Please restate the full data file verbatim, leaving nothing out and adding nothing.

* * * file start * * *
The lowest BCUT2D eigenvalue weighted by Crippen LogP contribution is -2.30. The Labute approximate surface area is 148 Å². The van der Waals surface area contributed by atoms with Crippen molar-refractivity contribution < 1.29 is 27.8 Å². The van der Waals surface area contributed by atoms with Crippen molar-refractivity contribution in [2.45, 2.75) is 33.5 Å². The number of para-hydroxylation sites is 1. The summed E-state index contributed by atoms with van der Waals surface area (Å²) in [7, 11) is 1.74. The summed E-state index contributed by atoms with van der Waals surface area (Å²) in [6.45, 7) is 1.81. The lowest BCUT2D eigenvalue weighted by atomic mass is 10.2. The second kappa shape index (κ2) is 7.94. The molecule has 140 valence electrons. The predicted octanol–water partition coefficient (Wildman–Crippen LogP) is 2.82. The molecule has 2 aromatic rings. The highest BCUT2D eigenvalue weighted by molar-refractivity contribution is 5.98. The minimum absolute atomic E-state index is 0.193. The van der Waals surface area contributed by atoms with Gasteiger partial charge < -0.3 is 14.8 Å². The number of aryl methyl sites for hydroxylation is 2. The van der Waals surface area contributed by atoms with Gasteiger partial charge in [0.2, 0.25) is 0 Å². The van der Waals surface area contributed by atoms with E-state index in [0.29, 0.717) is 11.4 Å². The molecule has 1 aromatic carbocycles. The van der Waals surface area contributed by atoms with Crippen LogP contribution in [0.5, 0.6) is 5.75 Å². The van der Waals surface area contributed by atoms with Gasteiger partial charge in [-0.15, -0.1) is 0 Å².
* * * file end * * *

The lowest BCUT2D eigenvalue weighted by Crippen LogP contribution is -2.30. The Labute approximate surface area is 148 Å². The van der Waals surface area contributed by atoms with Crippen molar-refractivity contribution < 1.29 is 27.8 Å². The van der Waals surface area contributed by atoms with Crippen molar-refractivity contribution in [2.45, 2.75) is 33.5 Å². The number of para-hydroxylation sites is 1. The summed E-state index contributed by atoms with van der Waals surface area (Å²) in [7, 11) is 1.74. The summed E-state index contributed by atoms with van der Waals surface area (Å²) in [6.45, 7) is 1.81. The lowest BCUT2D eigenvalue weighted by atomic mass is 10.2. The second kappa shape index (κ2) is 7.94. The molecule has 140 valence electrons. The predicted octanol–water partition coefficient (Wildman–Crippen LogP) is 2.82. The molecule has 2 aromatic rings. The highest BCUT2D eigenvalue weighted by molar-refractivity contribution is 5.98. The minimum absolute atomic E-state index is 0.193. The van der Waals surface area contributed by atoms with Gasteiger partial charge < -0.3 is 14.8 Å². The number of aryl methyl sites for hydroxylation is 2. The van der Waals surface area contributed by atoms with Gasteiger partial charge in [0.2, 0.25) is 0 Å². The van der Waals surface area contributed by atoms with E-state index in [0.29, 0.717) is 11.4 Å². The molecule has 1 aromatic carbocycles. The van der Waals surface area contributed by atoms with Crippen LogP contribution in [0.5, 0.6) is 5.75 Å². The van der Waals surface area contributed by atoms with Gasteiger partial charge in [-0.15, -0.1) is 0 Å².